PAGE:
Vets, Rescue Centres & Sample Testing


Firstly, contrary to what some people may believe, vets are not obliged to treat wildlife for free. Some may have a wildlife fund, but more likely do not.

We need to be aware that, in general, ‘pet vets’ are unlikely to have the specialist knowledge and experience of avian and exotics vets, so are less likely to be able to deal with pigeon issues or may put a bird down when an experienced rescuer would know that it could have been treated. There will always be exceptions, however, so it may be worth enquiring of your vet if you use one.

A further point to consider is that not a few vets class pigeons as ‘vermin’ and may either refuse to deal with them or put them down once you hand the bird over.

Always check what a vet’s policy is before handing a bird over!

Bird/Wildlife Rescue Centres

Be aware that a rescue centre or a bird hospital is not usually the same thing as a sanctuary. Whilst some rescue centres have a ‘no-kill’ policy and the space and resources to give birds a permanent home, most do not. Centres which are mainly concerned with rehabilitating sick or injured wildlife are likely to have a policy whereby unreleasable patients will be put down, similarly those which they do not consider will be releasable within a certain timescale.

Some of what we have said about vets can apply to rescue centres, too. Pigeon-friendly places are not always easy to find, and general wildlife centres may or may not have people experienced in rehabbing pigeons and other birds.

Always check before signing a bird over to a rescue centre. Once you have placed it in their care, its fate lies with them.

NOTE: Whilst centres do not levy a fee for taking in wildlife, it is courteous and helpful to make a donation, particularly in the few case where they will come some way to collect a ‘patient’ (most do not have the resources). They mostly have to rely on donations to survive, so treating them as a free public service or making unreasonable demands is definitely not the right approach!

Helpwildlife rescue centre lists – Location map of wildlife rescue centres UK. NOTE: not just pigeons/doves, so check descriptions.

Sample Testing

Sending off dropping samples and throat swabs is probably the best way to get a diagnosis for a sick pigeon/dove where the cause is not readily known, or illness is just suspected. Rather than simply giving a bacterial illness (for example) a name, a testing lab will test which antibiotic(s) the suspect bacteria are susceptible to, which is important given increased bacterial resistance to some common antibiotics.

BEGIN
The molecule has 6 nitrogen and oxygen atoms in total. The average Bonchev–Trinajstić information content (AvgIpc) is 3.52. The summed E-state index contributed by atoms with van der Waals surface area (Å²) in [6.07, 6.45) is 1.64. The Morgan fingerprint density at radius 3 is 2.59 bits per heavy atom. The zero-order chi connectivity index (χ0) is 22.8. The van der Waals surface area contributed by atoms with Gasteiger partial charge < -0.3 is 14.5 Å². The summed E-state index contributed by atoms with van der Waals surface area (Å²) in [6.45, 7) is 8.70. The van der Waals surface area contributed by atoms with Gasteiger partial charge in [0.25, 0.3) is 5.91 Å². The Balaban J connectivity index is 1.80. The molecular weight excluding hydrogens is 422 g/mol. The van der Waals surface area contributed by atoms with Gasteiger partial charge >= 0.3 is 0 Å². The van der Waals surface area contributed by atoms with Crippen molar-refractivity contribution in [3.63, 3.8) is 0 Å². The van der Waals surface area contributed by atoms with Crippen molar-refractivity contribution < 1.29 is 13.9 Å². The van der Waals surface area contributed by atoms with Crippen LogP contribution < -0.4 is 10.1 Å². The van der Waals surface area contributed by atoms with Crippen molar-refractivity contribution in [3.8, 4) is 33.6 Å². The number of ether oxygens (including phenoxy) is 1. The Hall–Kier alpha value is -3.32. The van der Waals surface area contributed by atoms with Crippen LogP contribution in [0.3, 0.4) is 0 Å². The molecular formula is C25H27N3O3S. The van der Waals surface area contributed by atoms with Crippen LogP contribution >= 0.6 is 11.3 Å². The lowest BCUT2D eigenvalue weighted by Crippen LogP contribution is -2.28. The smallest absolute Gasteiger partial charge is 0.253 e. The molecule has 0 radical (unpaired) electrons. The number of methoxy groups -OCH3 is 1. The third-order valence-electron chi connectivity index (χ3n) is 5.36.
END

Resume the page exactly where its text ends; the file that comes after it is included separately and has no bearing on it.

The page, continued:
Please note that the most logical approach to using testing services is to test for the most likely cause of the symptoms first, to either confirm or eliminate.  If the  test requires a blood sample you can take one yourself with instructions from the testing service or you can ask a  nurse at your veterinary surgery to take one, which is oftencheaper than a consultation fee.

All Animals Veterinary Clinic
Unit .T,
Viking House,
Daneholes Roundabout,
Stanford Road,
RM16 2XE

01375 399 033

The full test kit can be carried out using samples provided by you via the post, or using samples collected when in a consultation with Lizzie in the surgery. When a test kit is requested by post, they will send out everything required for you to collect and return the samples required for them to test your pigeons. They will grow a general bacteriology plate in order for them to carry out an antibiotic sensitivity test. This will determine which antibiotic would be most useful should  you be required to use one. Tests are available at a cost of £34.74.

They can also test specifically for  the following conditions:

• Worms 
• Cocci 
• Chlamydiosis (also known as Ornithosis) 
• Yeast 
• Fungus 
• Adenovirus (also known as Young Bird Sickness) 
• Salmonellosis (also known as Paratyphoid)